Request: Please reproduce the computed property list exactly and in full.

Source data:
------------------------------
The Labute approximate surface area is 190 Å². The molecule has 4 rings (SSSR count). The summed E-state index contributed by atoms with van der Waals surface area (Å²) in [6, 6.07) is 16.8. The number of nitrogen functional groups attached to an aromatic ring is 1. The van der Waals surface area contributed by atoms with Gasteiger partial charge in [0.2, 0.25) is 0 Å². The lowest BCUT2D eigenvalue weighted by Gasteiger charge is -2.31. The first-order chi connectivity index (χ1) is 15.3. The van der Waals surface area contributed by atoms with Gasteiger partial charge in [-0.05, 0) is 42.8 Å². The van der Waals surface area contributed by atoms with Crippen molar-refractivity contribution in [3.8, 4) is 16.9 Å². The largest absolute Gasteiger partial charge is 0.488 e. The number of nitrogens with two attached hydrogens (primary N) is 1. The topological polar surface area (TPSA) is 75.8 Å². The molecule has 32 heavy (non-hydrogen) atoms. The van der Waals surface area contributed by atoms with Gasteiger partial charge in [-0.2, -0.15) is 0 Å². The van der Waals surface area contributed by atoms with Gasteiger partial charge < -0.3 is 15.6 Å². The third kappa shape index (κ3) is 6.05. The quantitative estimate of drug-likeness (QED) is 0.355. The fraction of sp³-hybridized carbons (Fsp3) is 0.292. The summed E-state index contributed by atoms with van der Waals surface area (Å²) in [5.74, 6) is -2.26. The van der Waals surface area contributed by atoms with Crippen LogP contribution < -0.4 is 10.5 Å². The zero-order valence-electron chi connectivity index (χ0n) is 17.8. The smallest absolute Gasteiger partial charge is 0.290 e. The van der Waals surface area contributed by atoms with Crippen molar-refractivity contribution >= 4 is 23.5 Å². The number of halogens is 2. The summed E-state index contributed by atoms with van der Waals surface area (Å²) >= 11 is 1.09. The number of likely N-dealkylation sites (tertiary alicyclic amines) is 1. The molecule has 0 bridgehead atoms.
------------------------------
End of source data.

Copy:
The Labute approximate surface area is 190 Å². The molecule has 4 rings (SSSR count). The summed E-state index contributed by atoms with van der Waals surface area (Å²) in [6, 6.07) is 16.8. The number of nitrogen functional groups attached to an aromatic ring is 1. The van der Waals surface area contributed by atoms with Gasteiger partial charge in [0.2, 0.25) is 0 Å². The lowest BCUT2D eigenvalue weighted by Gasteiger charge is -2.31. The first-order chi connectivity index (χ1) is 15.3. The van der Waals surface area contributed by atoms with Gasteiger partial charge in [-0.05, 0) is 42.8 Å². The van der Waals surface area contributed by atoms with Crippen molar-refractivity contribution in [3.8, 4) is 16.9 Å². The largest absolute Gasteiger partial charge is 0.488 e. The number of nitrogens with two attached hydrogens (primary N) is 1. The topological polar surface area (TPSA) is 75.8 Å². The molecule has 32 heavy (non-hydrogen) atoms. The van der Waals surface area contributed by atoms with Gasteiger partial charge in [-0.2, -0.15) is 0 Å². The van der Waals surface area contributed by atoms with Gasteiger partial charge < -0.3 is 15.6 Å². The third kappa shape index (κ3) is 6.05. The quantitative estimate of drug-likeness (QED) is 0.355. The fraction of sp³-hybridized carbons (Fsp3) is 0.292. The summed E-state index contributed by atoms with van der Waals surface area (Å²) in [5.74, 6) is -2.26. The van der Waals surface area contributed by atoms with Crippen LogP contribution < -0.4 is 10.5 Å². The zero-order valence-electron chi connectivity index (χ0n) is 17.8. The smallest absolute Gasteiger partial charge is 0.290 e. The van der Waals surface area contributed by atoms with Crippen molar-refractivity contribution >= 4 is 23.5 Å². The number of halogens is 2. The summed E-state index contributed by atoms with van der Waals surface area (Å²) >= 11 is 1.09. The number of likely N-dealkylation sites (tertiary alicyclic amines) is 1. The molecule has 0 bridgehead atoms.